Manhattan Psychiatric Center

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Manhattan Psychiatric Center
Established 1868
Construction Began 1869
Opened 13 December 1871
Current Status Active, Demolished (Kirkbride and original buildings)
Building Style Kirkbride Plan (Original Building), Metropolitan Plan (Current Buildings)
Architect(s) Alexander Jackson Davis
Location 600 East 125th St, Ward's Island, New York.
Architecture Style English Gothic with Mansard roof (Kirkbride), 1960s Institutional (Current Buildings)
Alternate Names
  • Manhattan State Hospital
  • Ward's Island Lunatic Asylum
  • Ward's Island Asylum
  • New York City Lunatic Asylum Ward's Island.

Background and Origins[edit]

Since 1839 the City of New York had been operating an asylum on Blackwell's Island for the care of the city's insane. At the time the vast majority of the insane under municipal care were poor immigrants, which at the time were pouring into New York City. As a result the population of the Blackwell's Island Asylum had steadily risen and was maintained in a perpetual state of overcrowding, providing only custodial care. To combat the rising population the asylum built a three story building for violent patients and later expanded to a three story building, formerly a workshop for the neighboring workhouse. Finally a series of one story pavilions were built however by 1868 the asylum only had accommodation for 640 of the 1035 patients under their care. The lack of room for expansion on Blackwell's Island, already hosting the city Asylum, Prison, Almshouses, and Workhouse, caused the city to look elsewhere. Nearby Ward's Island had been owned by the Department of Emmigration since 1847 and was already home to other city institutions. As a result a site was picked and the new branch of the asylum was established in 1868, opening to patient on December 12, 1871.

Manhattan Kirkbride.png

Ward's Island Asylum[edit]

In 1871 when the new branch of the New York City Insane Asylum opened Ward's Island already was home to the Verplank State Emigrant Hospital, on the north eastern side, as well was the New York City Inebriate Asylum on the Southwestern part of the island, just below the new Insane Asylum. The new hospital building was built constructed of brick and Ohio free-state in the English Gothic Style with a Mansard roof. It was built in the Kirkbride style, with a three story central building with wings staggered back en echelon on either side. The cost of this structure was $700,000, and its overall frontage was 475 feet, with accommodation for 500 patients.

Upon opening the Ward's Island Asylum became the Male Department of the New York City Insane Asylum system, and it operated independently from the original Asylum, now the Female Department, on Blackwell's Island. Immediately all male patients were shipped up river to this new building. Regrettably this new hospital was no real improvement and suffered from many defects. The eating and lighting proved to be inadequate, the furniture was crude and many patients did not even have eating utensils to use at meal time. The nurse to patient ratio was one to 30 while the physicians proved inexperienced, only serving at the Asylum until they had enough experience to move on. Attendants proved similarly inadequate, as did treatment of patients, with many being locked in their rooms. The patients often were mingled with no regard to disease annd with no treatment. On top of this it was almost immediately the hospital found itself again overcrowded and looking for more space.

In 1875 the Wards Island Asylum transferred some patients to the former Inebriate Asylum, which had recently closed. However that same year the Ward's Island Homeopathic Hospital, which in 1894 would move to the Asylum buildings on Blackwell's island, took control of the building. In 1877 patients were sent to an unoccupied three story building, know as the "annex", formerly used by the Emigration Department to house immigrants. The building, having only open barracks style bays on each floor proved less than ideal for care of the insane. In 1880 some patients were transferred to the Hart Island Asylum, a new branch which moved into Civil War era barracks formerly occupied by an industrial school. Their age and nature made them completely unsuitable for habitation by the mentally ill but they were forced to endure the conditions for several years.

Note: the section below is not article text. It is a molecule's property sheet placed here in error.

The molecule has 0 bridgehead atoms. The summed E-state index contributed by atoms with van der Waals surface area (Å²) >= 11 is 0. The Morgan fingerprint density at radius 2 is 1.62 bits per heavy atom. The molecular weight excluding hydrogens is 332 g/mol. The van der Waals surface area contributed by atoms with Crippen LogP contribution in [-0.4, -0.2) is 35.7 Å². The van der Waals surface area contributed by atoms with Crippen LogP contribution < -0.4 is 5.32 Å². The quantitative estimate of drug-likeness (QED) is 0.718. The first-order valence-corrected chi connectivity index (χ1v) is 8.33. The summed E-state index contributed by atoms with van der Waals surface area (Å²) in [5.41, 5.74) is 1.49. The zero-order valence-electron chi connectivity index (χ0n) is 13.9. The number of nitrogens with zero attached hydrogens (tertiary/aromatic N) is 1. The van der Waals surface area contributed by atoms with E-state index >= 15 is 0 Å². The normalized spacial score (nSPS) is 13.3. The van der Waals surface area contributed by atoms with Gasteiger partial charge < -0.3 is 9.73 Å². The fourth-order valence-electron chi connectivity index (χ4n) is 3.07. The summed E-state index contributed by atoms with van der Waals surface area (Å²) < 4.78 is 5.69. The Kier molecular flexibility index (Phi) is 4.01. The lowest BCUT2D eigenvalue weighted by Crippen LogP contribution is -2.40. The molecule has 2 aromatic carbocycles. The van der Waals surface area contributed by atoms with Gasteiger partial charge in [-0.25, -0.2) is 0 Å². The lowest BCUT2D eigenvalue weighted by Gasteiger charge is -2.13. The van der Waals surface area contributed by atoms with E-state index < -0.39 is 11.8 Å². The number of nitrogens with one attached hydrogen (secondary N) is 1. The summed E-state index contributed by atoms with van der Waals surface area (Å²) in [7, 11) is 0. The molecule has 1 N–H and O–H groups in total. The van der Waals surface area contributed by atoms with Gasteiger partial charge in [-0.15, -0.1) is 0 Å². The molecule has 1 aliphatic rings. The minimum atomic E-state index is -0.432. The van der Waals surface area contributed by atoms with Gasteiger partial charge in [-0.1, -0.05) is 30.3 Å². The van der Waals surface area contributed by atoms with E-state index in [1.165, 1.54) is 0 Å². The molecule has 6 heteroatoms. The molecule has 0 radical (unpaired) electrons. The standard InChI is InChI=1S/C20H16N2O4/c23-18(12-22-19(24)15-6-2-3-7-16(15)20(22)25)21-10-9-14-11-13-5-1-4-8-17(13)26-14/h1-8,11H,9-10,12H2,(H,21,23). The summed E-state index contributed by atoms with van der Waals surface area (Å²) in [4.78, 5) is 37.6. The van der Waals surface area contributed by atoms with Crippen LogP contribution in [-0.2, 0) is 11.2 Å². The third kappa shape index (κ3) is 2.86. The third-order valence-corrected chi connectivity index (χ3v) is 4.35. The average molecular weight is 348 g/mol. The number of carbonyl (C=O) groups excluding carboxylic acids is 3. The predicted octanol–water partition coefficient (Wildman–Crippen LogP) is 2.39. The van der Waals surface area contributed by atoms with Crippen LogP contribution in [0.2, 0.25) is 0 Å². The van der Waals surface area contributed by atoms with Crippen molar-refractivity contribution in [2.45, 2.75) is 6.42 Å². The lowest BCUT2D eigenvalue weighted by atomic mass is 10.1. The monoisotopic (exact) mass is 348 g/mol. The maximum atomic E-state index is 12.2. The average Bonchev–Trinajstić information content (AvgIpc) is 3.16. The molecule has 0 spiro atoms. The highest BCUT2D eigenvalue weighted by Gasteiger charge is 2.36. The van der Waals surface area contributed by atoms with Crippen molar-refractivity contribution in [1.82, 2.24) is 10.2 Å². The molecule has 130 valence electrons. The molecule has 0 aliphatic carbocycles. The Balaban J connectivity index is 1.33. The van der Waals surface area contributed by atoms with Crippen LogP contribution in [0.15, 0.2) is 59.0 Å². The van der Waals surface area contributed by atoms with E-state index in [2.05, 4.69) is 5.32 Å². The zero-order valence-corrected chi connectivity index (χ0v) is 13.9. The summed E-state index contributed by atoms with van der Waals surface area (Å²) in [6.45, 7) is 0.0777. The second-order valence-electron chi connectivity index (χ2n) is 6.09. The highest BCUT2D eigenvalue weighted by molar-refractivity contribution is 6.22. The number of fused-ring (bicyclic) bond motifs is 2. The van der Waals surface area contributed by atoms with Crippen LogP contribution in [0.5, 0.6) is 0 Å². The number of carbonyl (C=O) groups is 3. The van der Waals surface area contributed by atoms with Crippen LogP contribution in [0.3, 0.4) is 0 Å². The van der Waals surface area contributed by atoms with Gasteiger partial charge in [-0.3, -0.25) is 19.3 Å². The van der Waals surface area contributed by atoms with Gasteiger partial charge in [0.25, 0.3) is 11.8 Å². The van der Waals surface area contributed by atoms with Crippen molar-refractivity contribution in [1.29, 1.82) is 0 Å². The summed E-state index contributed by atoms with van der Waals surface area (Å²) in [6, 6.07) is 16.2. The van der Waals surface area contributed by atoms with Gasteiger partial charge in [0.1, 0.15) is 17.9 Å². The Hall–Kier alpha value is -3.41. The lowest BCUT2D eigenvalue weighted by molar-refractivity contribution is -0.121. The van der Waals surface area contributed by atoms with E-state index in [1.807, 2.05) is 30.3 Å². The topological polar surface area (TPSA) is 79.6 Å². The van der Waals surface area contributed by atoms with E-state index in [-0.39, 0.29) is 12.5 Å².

Finally in 1878 Superintendent MacDonald requested a new wing to the original building, providing room for an additional 250 patients. For the sake of time and expedience a second ward on the other wing was also set to be built. Immediately patients and convicts from the work house set to work on the new additions to alleviate the overcrowding. Also under MacDonald there was a marked improvement in hospital management, food, and general welfare. He worked to not only ensure a better diet for the patients but also replaced the sub standard and uncomfortable furniture and increased the funding for patient amusement. In 1879 four lectures on insanity were given at the hospital to the student physicians, with crowd ranging from 20 to over 200 at each. These were the first lectures of their kind given at a New York Insane Hospital. By 1880 Dr. MacDonald succeeded in finally getting rid of the practice of using convicts in hospitals, arguing it brought an atmosphere of crime and depravity which held the hospitals progress back. In this year manual restraints were also abolished at the hospital.


Despite the dedication and commitment of Superintendent MacDonald to improve and administer the hospital as well as possible the ever increasing population led ever worsening conditions. In 1886 allegations of poor food and attendants were made and an investigation found the claims credible. As a result appropriations were increased and plans made for construction of more buildings. Attendants buildings were built on Wards Island as well as Hart's and Blackwell's. Improvement's included a sea bath which was cut into the rock on the southern end of the island to allow the waters of Hell gate to flow into it. A plunge bath was also built in the West wing of the kirkbride. The hospital at this time included carpenters and painters shops, a shoe shop, brush shot, a tailor, a printing office, and others. All work was done by the patients, with a requirement for release from the hospital being proficiency in one of these trades, to better serve the patients search for employment. A new dietary was enacted and buildings were begun on a newly purchased 1000 acre tract of land at Central Islip on Long Island. This new Farm Colony would later become Central Islip State Hospital.